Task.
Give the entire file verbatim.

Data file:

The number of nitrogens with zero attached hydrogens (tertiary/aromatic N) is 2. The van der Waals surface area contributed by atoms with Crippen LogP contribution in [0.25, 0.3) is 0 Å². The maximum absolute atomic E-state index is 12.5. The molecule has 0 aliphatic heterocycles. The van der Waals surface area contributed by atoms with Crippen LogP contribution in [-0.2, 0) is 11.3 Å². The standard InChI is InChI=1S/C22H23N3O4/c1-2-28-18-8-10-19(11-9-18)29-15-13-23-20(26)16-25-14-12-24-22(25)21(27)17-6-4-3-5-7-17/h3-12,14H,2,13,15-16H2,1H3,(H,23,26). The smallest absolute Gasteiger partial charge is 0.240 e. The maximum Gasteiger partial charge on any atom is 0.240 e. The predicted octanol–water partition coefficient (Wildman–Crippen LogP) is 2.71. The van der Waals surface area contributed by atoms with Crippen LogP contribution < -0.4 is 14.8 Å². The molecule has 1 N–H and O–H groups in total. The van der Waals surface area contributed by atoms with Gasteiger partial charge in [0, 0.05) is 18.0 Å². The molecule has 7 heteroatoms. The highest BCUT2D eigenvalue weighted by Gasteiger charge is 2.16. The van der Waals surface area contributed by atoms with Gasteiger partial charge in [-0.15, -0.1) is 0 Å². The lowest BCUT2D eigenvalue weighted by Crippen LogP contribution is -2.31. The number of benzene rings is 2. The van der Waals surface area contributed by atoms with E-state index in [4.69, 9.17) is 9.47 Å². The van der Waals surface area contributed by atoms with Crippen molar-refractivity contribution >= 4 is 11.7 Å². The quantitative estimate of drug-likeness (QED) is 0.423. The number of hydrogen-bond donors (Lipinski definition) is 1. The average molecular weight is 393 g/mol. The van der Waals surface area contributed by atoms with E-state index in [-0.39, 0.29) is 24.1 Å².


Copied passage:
The number of nitrogens with zero attached hydrogens (tertiary/aromatic N) is 2. The van der Waals surface area contributed by atoms with Crippen LogP contribution in [0.25, 0.3) is 0 Å². The maximum absolute atomic E-state index is 12.5. The molecule has 0 aliphatic heterocycles. The van der Waals surface area contributed by atoms with Crippen LogP contribution in [-0.2, 0) is 11.3 Å². The standard InChI is InChI=1S/C22H23N3O4/c1-2-28-18-8-10-19(11-9-18)29-15-13-23-20(26)16-25-14-12-24-22(25)21(27)17-6-4-3-5-7-17/h3-12,14H,2,13,15-16H2,1H3,(H,23,26). The smallest absolute Gasteiger partial charge is 0.240 e. The maximum Gasteiger partial charge on any atom is 0.240 e. The predicted octanol–water partition coefficient (Wildman–Crippen LogP) is 2.71. The van der Waals surface area contributed by atoms with Crippen LogP contribution < -0.4 is 14.8 Å². The molecule has 1 N–H and O–H groups in total. The van der Waals surface area contributed by atoms with Gasteiger partial charge in [0, 0.05) is 18.0 Å². The molecule has 7 heteroatoms. The highest BCUT2D eigenvalue weighted by Gasteiger charge is 2.16. The van der Waals surface area contributed by atoms with Gasteiger partial charge in [-0.15, -0.1) is 0 Å². The lowest BCUT2D eigenvalue weighted by Crippen LogP contribution is -2.31. The number of benzene rings is 2. The van der Waals surface area contributed by atoms with E-state index in [4.69, 9.17) is 9.47 Å². The van der Waals surface area contributed by atoms with Crippen molar-refractivity contribution >= 4 is 11.7 Å². The quantitative estimate of drug-likeness (QED) is 0.423. The number of hydrogen-bond donors (Lipinski definition) is 1. The average molecular weight is 393 g/mol. The van der Waals surface area contributed by atoms with E-state index in [-0.39, 0.29) is 24.1 Å².